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State v. Jackson

Court of Appeals of Ohio, Seventh District, Mahoning

March 7, 2017

STATE OF OHIO, PLAINTIFF-APPELLEE,
v.
BRANDON JACKSON, DEFENDANT-APPELLANT.

         Criminal Appeal from Court of Common Pleas of Mahoning County, Ohio Case No. 13 CR 193, 13 CR 271A.

          For Plaintiff-Appellee Paul Gains Prosecutor Ralph M. Rivera Assistant Prosecutor

          For Defendant-Appellant Attorney Scott C. Essad

          JUDGES: Hon. Gene Donofrio Hon. Cheryl Waite Hon. Mary DeGenaro

          OPINION

          DONOFRIO, J.

         {¶1} Defendant-appellant, Brandon Jackson, appeals from a Mahoning County Common Pleas Court judgment overruling his post-sentence motions to withdraw his guilty pleas.

         {¶2} Appellant's motions to withdraw his guilty pleas stemmed from two separate criminal cases. Appellant reached a plea agreement with plaintiff-appellee, the State of Ohio, in both cases. In the first case (13 CR 193), appellant pleaded guilty to one count of possession of heroin, two counts of possession of cocaine, improper handling of a firearm in a motor vehicle, and having weapons under a disability. And in the second case (13 CR 271A), appellant pleaded guilty to three counts of felonious assault, two counts of having weapons under disability, and one count of intimidation with a firearm specification.

         {¶3} The two cases proceeded to a single sentencing hearing on July 16, 2013. In case 13 CR 193, the trial court sentenced appellant to eight years on the possession of heroin count and one year on each of the other four counts, to be served concurrently, for a total sentence of eight years. In case 13 CR 271A, the court sentenced appellant to seven years on each of the three felonious assault counts, to be served concurrent with each other; three years on both of the having weapons under disability counts, to be served concurrent with each other and with the felonious assaults sentences; three years on the intimidation count, to be served concurrent to the other sentences; and three years on the firearm specification, to be served consecutive to the other sentences for a total sentence of ten years. The court ordered the sentence from 13 CR 271A to be served consecutive to the sentence in 13 CR 193. Thus, appellant's total sentence for both cases was 18 years.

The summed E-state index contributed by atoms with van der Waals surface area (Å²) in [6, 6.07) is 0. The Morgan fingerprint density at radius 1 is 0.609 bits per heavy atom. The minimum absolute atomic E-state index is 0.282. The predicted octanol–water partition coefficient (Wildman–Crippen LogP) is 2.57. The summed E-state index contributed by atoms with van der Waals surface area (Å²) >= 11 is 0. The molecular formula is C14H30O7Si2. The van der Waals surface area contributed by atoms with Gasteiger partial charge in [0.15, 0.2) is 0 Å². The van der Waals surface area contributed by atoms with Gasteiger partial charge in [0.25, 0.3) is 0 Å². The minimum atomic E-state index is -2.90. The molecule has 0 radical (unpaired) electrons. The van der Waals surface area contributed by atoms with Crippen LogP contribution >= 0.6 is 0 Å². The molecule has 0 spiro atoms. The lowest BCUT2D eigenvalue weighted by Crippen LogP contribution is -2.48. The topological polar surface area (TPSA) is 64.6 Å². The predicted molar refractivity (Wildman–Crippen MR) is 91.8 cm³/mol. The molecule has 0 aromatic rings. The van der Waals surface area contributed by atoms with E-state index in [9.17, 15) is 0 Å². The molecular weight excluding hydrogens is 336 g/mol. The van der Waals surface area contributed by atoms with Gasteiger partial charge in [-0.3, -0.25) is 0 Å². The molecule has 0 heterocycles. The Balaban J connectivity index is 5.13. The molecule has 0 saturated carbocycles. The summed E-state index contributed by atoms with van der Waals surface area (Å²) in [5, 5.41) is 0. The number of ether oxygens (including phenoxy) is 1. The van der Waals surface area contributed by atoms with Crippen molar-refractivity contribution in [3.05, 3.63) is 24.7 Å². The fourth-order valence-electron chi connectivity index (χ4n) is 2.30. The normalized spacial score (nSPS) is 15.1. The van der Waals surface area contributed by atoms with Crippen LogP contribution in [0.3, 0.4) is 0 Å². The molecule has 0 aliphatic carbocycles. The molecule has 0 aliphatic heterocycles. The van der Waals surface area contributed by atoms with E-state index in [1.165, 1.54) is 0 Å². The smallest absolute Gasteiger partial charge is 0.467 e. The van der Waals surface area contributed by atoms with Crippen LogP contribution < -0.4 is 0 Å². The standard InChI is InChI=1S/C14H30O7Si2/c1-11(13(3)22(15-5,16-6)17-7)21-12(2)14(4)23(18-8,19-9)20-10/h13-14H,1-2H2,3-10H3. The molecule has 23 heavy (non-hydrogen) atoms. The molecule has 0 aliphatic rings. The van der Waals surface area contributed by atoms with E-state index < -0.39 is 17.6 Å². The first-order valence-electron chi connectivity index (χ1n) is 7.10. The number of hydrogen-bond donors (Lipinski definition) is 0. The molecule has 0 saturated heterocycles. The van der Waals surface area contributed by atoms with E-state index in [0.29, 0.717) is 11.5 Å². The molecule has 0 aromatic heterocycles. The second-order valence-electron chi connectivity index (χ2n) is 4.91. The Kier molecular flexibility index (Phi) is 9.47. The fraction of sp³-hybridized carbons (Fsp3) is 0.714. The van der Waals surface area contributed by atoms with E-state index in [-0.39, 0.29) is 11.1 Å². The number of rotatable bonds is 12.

{¶4} Appellant filed a direct appeal with this court. State v. Jackson, 7th Dist. No. 13 MA 121, 2014-Ohio-2249. Appellant argued his counsel was ineffective in case 13 CR 193 for withdrawing a suppression motion and that the court erred in failing to inform him which sentence he was to serve first. This court overruled appellant's assignments of error and affirmed the trial court's judgment. Id. at ¶ 46.

         {¶5} Next, on November 3, 2014, appellant filed identical pro se motions to withdraw his guilty pleas in both cases. He asserted he did not enter his pleas knowingly, voluntarily, and intelligently because his counsel misled and coerced him into pleading guilty. He claimed the plea agreement was that he would receive a total sentence of ten years but instead he received a total sentence of 18 years. The state filed responses urging the court to overrule the motions. The trial court overruled both motions in a January 15, 2015 judgment entry. Appellant did not appeal from this judgment entry.

         {¶6} On April 15, 2015, appellant once again filed identical pro se motions to withdraw his guilty pleas in both cases. This time appellant argued he expressed his preference to go to trial with his counsel yet his counsel advised him to cooperate with the state and enter a guilty plea. The state filed responses to appellant's motions arguing appellant was afforded full plea hearings before entering his guilty pleas and his desire to go to trial was not a valid reason to withdraw his pleas. The trial court overruled appellant's motions in a June 2, 2015 judgment entry.

         {¶7} Appellant filed a notice of appeal and a motion for a delayed appeal on July 31, 2015. This court granted appellant's motion for delayed appeal. We also appointed counsel. Nonetheless, appellant filed a pro se brief. In this case, we will consider counsel's brief and appellant's pro se brief.

         {¶8} Appellant's counsel now raises a single assignment of error:

THE TRIAL COURT ABUSED ITS DISCRETION BY DENYING APPELLANT'S POST-SENTENCING MOTION TO WITHDRAW HIS GUILTY PLEA WITHOUT A HEARING. THE APPELLANT'S MOTION CLAIMED THAT HIS DEFENSE COUNSEL COERCED HIM TO CHANGE HIS PLEA TO GUILTY AND THAT APPELLANT WAS LED TO BELIEVE THAT IN CHANGING HIS PLEA, HIS SENTENCES WOULD RUN CONCURRENTLY RATHER THAN CONSECUTIVELY. THAT CONFUSION - THE SOLE REASON FOR ...

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